Danish designer Jacob Jensen, most famous for his work with electronics manufacturer Bang & Olufsen, has died aged 89.
Jensen, who gave an interview for a book on his B&O design work a few days prior to his death, died in his home in Virksund, Denmark on 15 May.
Born in 1926 in Copenhagen, he was reportedly the first Dane to train as an industrial designer, and set up the Jacob Jensen Design consultancy in 1958.
Jakob Kjær Nielsen, global design director at the consultancy, says: “Jacob Jensen has been an enormous inspiration to us at Jacob Jensen Design and to generations of designers.
“The today classic form language has given proof of universal appreciation of function combined with quality, magic and appeal, through almost three generations.”
He began working with Bang & Olufsen in 1964, where he developed 234 of the company’s products over 27 years, focusing on design and also creating the form language for the company, which is still used today.
A spokesperson at Jacob Jensen Design adds: “Throughout his life’s work, Jacob Jensen has had a profound impact on design history thanks to his development of an ultramodern minimalist form language with a strong and timeless appeal.
“The new design profile transformed Bang & Olufsen from a Danish quality brand into an international icon.”
Jensen’s key B&O designs include record player Beogram 4000, portable radio Beolit 400, sound systems BeoMaster 500 and BeoMaster 1900 and the company’s first headphones, the U70.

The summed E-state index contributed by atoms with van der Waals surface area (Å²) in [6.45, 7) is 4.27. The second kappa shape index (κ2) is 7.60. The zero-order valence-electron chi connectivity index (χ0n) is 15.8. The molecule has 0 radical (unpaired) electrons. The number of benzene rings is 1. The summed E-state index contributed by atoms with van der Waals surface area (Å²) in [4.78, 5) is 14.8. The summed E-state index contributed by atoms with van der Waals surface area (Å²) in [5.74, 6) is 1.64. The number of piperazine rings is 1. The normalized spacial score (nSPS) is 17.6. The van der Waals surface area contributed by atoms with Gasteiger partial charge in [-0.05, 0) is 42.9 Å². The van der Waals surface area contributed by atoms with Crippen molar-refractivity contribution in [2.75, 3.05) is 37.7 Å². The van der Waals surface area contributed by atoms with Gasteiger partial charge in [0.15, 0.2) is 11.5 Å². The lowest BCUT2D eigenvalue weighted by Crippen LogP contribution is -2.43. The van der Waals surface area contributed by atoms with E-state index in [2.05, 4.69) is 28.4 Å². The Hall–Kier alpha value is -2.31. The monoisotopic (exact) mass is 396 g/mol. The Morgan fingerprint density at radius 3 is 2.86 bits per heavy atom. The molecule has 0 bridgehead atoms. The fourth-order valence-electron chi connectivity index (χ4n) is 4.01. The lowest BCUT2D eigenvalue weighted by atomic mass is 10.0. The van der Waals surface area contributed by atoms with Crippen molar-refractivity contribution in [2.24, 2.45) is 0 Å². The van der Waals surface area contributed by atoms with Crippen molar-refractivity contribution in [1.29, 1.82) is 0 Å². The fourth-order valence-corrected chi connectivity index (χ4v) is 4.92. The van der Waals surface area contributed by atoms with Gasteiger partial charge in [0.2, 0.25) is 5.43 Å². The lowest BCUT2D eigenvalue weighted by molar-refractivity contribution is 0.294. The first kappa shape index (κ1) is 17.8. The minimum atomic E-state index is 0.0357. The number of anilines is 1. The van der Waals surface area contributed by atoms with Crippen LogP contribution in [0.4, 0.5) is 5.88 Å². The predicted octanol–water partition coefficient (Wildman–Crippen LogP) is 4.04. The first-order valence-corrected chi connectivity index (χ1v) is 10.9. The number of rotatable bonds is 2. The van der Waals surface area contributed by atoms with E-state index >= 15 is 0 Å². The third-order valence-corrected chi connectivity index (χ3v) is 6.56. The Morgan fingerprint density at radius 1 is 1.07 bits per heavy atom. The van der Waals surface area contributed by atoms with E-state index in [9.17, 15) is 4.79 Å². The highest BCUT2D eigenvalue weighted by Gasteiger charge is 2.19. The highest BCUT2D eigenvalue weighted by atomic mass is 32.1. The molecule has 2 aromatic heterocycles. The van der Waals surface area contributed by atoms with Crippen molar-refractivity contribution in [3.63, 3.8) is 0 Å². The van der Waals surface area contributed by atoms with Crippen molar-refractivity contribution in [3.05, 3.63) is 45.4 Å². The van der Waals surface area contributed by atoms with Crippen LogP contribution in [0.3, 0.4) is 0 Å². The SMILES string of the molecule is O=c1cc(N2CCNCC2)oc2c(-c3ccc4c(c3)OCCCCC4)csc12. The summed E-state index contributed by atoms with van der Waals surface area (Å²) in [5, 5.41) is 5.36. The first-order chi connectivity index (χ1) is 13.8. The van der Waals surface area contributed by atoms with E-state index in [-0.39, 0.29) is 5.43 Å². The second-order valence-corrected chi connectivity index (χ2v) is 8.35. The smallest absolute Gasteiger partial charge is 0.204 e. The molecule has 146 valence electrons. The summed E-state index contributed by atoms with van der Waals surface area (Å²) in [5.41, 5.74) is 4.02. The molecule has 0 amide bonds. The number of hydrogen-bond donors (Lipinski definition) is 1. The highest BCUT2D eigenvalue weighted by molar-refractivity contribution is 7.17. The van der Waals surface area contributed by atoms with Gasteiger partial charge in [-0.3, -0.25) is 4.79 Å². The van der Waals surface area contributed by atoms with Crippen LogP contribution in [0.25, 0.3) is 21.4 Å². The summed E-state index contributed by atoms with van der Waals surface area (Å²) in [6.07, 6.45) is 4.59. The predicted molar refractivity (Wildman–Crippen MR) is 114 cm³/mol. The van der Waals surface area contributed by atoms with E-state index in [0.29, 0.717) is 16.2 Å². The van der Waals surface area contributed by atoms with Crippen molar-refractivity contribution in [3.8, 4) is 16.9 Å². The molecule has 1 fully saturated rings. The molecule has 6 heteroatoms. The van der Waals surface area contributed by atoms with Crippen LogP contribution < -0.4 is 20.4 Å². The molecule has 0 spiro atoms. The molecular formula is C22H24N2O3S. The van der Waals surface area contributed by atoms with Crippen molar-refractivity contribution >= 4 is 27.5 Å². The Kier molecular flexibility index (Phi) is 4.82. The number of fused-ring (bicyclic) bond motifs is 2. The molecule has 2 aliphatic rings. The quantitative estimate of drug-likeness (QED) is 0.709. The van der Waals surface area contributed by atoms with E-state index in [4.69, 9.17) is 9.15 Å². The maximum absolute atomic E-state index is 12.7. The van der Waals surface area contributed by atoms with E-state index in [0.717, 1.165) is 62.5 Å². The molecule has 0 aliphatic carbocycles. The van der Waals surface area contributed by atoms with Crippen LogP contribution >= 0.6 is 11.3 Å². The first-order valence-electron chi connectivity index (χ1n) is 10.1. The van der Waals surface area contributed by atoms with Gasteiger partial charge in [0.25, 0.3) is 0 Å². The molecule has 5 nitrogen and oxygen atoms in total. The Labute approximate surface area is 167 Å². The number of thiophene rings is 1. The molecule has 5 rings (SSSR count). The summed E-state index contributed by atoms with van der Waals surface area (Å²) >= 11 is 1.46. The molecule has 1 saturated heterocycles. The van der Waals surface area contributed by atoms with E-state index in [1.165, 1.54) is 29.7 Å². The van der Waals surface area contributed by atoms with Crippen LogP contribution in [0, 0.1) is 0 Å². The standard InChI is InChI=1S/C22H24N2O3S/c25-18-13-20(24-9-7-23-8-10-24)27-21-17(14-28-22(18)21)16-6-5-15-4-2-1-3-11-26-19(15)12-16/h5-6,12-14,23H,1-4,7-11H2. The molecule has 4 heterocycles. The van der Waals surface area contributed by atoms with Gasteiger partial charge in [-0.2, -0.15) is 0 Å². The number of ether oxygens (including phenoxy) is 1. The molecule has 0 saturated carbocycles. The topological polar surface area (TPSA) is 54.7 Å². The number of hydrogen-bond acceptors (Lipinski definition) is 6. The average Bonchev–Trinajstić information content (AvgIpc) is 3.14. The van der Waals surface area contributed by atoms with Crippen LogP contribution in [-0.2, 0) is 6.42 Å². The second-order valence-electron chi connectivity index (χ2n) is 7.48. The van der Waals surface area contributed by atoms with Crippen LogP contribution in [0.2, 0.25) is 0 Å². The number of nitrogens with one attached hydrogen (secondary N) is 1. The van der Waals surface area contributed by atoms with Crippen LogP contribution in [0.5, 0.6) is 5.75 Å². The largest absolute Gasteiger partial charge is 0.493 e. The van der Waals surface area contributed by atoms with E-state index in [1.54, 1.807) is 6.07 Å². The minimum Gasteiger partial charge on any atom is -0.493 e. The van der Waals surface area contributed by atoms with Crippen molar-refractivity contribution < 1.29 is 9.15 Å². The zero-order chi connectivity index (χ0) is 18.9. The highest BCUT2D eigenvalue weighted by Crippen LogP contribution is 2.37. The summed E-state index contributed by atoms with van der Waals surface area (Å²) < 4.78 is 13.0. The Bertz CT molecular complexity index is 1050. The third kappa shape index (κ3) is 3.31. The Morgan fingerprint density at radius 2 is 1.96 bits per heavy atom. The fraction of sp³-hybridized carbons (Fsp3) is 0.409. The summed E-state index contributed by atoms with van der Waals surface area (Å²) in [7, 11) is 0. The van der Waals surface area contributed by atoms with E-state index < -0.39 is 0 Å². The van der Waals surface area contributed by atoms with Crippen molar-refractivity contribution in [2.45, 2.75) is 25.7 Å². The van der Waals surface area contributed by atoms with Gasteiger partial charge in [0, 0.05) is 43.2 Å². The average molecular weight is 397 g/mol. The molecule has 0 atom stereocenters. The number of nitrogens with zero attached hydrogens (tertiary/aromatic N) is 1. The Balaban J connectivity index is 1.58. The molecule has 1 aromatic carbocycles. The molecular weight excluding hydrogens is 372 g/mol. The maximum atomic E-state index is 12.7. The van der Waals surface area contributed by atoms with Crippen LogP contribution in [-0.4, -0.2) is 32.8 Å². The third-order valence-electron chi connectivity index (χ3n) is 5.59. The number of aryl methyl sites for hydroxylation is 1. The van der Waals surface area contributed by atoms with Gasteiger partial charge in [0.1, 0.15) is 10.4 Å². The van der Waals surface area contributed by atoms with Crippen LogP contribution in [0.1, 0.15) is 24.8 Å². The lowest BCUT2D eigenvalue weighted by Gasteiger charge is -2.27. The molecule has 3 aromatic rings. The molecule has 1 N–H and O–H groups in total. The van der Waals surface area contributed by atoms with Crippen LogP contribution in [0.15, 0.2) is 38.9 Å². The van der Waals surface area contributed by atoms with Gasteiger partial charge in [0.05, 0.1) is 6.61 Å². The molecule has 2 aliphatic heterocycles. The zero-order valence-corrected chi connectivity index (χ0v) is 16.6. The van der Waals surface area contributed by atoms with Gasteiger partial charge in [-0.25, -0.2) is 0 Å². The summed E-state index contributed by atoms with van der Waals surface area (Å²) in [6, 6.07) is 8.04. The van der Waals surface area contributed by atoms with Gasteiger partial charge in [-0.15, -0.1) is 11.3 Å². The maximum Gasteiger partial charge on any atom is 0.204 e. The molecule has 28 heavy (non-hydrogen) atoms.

“Jacob Jensen was a design thinker that we had the privilege to work with in creating some of the most iconic products in Bang & Olufsen history,” says Marie Kristine Schmidt, vice president of brand, design and marketing at Bang & Olufsen.
He also worked with various other clients to design Hi-Fis, hearing aids, office chairs, telephones and cable drums, among other products.
He received more than 100 international awards, including the Prince Eugen Medal for outstanding artistic achievement, awarded by the King and Queen of Sweden in 2006, and the lifelong honorary grant from the Danish Arts Foundation in 2008.
Having described his own design philosophy as “different but not strange”, Jensen’s work has been showcased at museums around the world, including the Museum of Modern Art in New York, which includes 20 of his products in its permanent design collection.
In 1990, Jensen handed management of his studio over to his son Timothy Jacob Jensen, who was previously his apprentice and is now CEO and chief designer of the consultancy.
“Jacob Jensen was one of Denmark’s strongest designers and has played an important part in our company history,” says Schmidt. “We were sad to learn of his passing, and our thoughts are with his family and friends.”
The designer’s funeral will take place on 23 May.